The evolutionary plant–herbivore arms race sometimes gives rise to remarkably unique adaptation strategies.
Researchers report one such strategy in the lepidopteran herbivore Manduca sexta against its hostplant Nicotiana attenuata’s major phytotoxins, 17-hydroxygeranyllinalool diterpene glycoside, lyciumoside IV and its malonylated forms.
They show that alkalinity of larval regurgitant non-enzymatically demalonylates the malonylated forms to lyciumoside IV. Lyciumoside IV is then detoxified in the midgut by β-glucosidase 1-catalysed deglycosylation, which is unusual, as typically the deglycosylation of glycosylated phytochemicals by insects results in the opposite: toxin activation.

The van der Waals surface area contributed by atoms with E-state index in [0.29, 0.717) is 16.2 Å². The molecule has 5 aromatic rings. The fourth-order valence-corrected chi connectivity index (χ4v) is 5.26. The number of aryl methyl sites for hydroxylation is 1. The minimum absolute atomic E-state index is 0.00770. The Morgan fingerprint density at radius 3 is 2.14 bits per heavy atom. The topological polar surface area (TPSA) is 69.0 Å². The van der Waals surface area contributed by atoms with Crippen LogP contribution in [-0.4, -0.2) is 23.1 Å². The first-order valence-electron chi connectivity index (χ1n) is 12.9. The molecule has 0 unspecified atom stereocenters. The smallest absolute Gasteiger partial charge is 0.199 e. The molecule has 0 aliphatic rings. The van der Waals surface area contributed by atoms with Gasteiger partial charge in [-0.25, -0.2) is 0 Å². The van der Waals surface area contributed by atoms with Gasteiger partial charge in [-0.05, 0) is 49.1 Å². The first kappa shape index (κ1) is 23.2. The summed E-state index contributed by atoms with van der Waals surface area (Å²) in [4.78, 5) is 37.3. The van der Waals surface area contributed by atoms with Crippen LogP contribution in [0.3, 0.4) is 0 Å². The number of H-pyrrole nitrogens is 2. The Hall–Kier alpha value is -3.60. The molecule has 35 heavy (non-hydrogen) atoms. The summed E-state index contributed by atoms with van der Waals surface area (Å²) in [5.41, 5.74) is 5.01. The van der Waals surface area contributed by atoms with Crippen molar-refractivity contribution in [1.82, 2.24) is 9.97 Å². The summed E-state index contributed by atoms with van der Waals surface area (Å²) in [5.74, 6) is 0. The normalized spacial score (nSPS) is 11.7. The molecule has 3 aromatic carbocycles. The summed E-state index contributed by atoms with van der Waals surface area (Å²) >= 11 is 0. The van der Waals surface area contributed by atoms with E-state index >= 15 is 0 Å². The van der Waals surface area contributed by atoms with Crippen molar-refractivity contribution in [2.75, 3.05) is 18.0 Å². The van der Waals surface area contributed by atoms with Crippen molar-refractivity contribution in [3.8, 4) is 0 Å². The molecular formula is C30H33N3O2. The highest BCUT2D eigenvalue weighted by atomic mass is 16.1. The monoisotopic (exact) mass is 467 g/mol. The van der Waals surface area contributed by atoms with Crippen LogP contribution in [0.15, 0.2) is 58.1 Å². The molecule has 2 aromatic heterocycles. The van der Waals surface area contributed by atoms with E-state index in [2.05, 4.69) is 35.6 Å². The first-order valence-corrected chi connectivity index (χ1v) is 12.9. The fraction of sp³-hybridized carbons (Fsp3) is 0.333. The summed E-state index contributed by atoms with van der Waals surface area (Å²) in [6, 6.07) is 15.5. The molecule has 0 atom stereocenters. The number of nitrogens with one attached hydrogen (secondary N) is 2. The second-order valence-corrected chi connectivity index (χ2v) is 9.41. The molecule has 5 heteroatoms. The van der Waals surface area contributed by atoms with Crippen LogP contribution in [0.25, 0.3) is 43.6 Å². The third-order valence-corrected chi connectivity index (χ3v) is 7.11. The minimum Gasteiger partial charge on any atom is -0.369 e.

Suppression of deglucosylation by silencing larval β-glucosidase 1 by plant-mediated RNAi causes moulting impairments and mortality. In the native habitat of N. attenuata, β-glucosidase 1 silencing also increases larval unpalatability to native predatory spiders, suggesting that the defensive co-option of lyciumoside IV may be ecologically advantageous.
Authors infer that M. sexta detoxifies this allelochemical to avoid its deleterious effects, rather than co-opting it against predators.